Strengthening the Heartland, an SDSU Extension program that provides free seminars to increase awareness and knowledge about opioids among youth and adults in rural South Dakota, will be expanding its programming.
Strengthening the Heartland has delivered opioid-related programming to nearly 35 South Dakota communities in the last two years, according to SDSU Extension 4-H Youth Development Specialist Amber Letcher, an associate professor in the South Dakota State University Department of Counseling and Human Development.
She and assistant professor Kristine Ramsay-Seaner, clinical experiences coordinator for counseling and human development, coordinate the program, which began in 2018 through funding from the U.S. Department of Agriculture National Institute of Food and Agriculture and U.S. Department of Health and Human Services Substance Abuse and Mental Health Services Administration.
Ten facilitators, many of whom have mental health and prevention training backgrounds, delivered the “This is not about Drugs” presentation to middle and high schoolers in more than 25 school districts and the adult opioid seminar in nine communities. The program is a joint effort with NDSU Extension, which has its own funding for the project.
Surveys completed before and after the one-hour presentations showed a 17.7% increase in knowledge among youth and a 26.8% increase in knowledge among adults. “This increase is statistically significant for both youth and adults,” Letcher said.
However, Letcher pointed to a need for “more knowledge and awareness among youth and greater empathy among adults for those suffering from opioid misuse, including ways to encourage their loved ones to seek help.”
Letcher and Ramsey-Seaner will meet those needs through more than $1.4 million in funding—nearly $400,000 from NIFA and more than $1 million from SAMHSA—during the next two years. Four graduate students will also work on the project.
Expanding youth programming
The new programming, Youth Empowerment Days, will be a one-day event with sixth through 12th graders participating in a series of four workshops.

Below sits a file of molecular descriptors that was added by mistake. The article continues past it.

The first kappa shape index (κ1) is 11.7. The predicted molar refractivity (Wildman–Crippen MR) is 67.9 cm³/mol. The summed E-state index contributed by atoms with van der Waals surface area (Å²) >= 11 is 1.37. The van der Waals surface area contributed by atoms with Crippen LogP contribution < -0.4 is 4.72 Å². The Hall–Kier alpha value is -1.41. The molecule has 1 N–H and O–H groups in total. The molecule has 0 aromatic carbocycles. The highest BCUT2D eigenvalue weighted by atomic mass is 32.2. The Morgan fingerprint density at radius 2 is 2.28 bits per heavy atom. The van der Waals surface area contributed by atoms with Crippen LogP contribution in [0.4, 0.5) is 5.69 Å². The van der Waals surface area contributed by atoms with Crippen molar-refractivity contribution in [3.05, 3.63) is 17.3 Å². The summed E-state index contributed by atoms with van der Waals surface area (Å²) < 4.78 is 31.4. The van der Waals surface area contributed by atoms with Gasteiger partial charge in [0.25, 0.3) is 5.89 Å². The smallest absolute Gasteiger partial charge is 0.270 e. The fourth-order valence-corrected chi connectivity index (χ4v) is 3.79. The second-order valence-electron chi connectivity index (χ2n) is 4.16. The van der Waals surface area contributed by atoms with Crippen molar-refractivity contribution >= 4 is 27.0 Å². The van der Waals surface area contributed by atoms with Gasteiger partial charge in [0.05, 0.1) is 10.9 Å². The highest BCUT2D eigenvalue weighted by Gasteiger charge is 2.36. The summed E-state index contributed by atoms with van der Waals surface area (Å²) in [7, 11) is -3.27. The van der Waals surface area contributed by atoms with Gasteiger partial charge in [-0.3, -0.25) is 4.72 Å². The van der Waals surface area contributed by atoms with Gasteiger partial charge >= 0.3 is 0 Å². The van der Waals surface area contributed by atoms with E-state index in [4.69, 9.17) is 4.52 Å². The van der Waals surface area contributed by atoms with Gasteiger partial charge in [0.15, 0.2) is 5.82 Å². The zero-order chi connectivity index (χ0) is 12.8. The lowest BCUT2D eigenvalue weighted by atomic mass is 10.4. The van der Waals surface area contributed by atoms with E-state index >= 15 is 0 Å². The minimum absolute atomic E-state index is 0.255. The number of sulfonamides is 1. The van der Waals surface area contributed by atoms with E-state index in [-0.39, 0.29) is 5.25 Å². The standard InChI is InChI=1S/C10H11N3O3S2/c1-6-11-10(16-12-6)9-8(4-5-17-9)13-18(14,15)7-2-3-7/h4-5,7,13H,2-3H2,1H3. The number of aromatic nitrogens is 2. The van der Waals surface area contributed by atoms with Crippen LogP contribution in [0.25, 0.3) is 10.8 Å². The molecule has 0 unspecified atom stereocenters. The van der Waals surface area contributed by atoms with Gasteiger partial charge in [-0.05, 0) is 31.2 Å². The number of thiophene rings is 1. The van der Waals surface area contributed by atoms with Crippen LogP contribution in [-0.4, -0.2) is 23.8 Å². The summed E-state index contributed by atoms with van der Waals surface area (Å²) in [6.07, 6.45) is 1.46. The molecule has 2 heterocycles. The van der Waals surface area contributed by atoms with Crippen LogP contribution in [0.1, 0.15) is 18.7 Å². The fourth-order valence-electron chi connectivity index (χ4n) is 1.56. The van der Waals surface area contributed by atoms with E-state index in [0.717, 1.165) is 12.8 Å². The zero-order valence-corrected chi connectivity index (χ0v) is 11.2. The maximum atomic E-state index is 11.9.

The event opens with the “This is not about Drugs” presentation. During the second session, participants wear opioid and marijuana simulation goggles to experience the physical effects of substance abuse.
In the third session, graduate students lead a group discussion about healthy decision-making. The final session will feature a game focused on ways to turn down an opportunity to use drugs, known as drug resistance skills.
Rural schools and community organizations, such as boys and girls clubs, can apply to host the event. “Once we know the impact COVID is having in early 2021, we will send out a request for applications,” Letcher said. She anticipates that will happen this spring with the first events scheduled for this summer.
Because the number of Youth Empowerment Days is limited, Letcher hopes one school or organization can host an event that draws youth from neighboring communities.
Helping loved ones seek treatment
Preliminary results of a survey sent to 1,000 South Dakotans engaged in farming and ranching showed
that older respondents, who were the more likely to get prescription opioids, were also less likely to use them. “They did not agree that the side effects were worth the benefit,” Letcher said. This attitude suggests the respondents are getting more information from fear-based campaigns than from those emphasizing responsible opioid use.
“That info led us in a new direction—to reduce the stigma related to those who use prescription opioids and those who struggle with addiction, in general,” Letcher explained. Therefore, for the adult programming, she and Ramsay-Seaner will use community reinforcement and family training, or CRAFT, an evidence-based intervention that teaches families strategies to improve their lives and to encourage their loved ones to get treatment.
“We know rural communities have less access to interventions and this program will help fill that gap,” Letcher said. The 12-week program involves weekly 90-minute virtual sessions that use a support group format. Families can receive up to $100 in compensation depending on how many sessions they complete.
“This model has been very successful in other states,” Ramsey-Seaner said. In December, 10 facilitators were trained to deliver the CRAFT programming, with the goal of having 30 facilitators within two years.
“Most of the people we are training now have their own recruitment base. Once their training is completed, we will see what their plans are and how we can support them,” Ramsey-Seaner said. The goal is to present this program to at least six groups with up to 10 individuals or families in each group during 2021.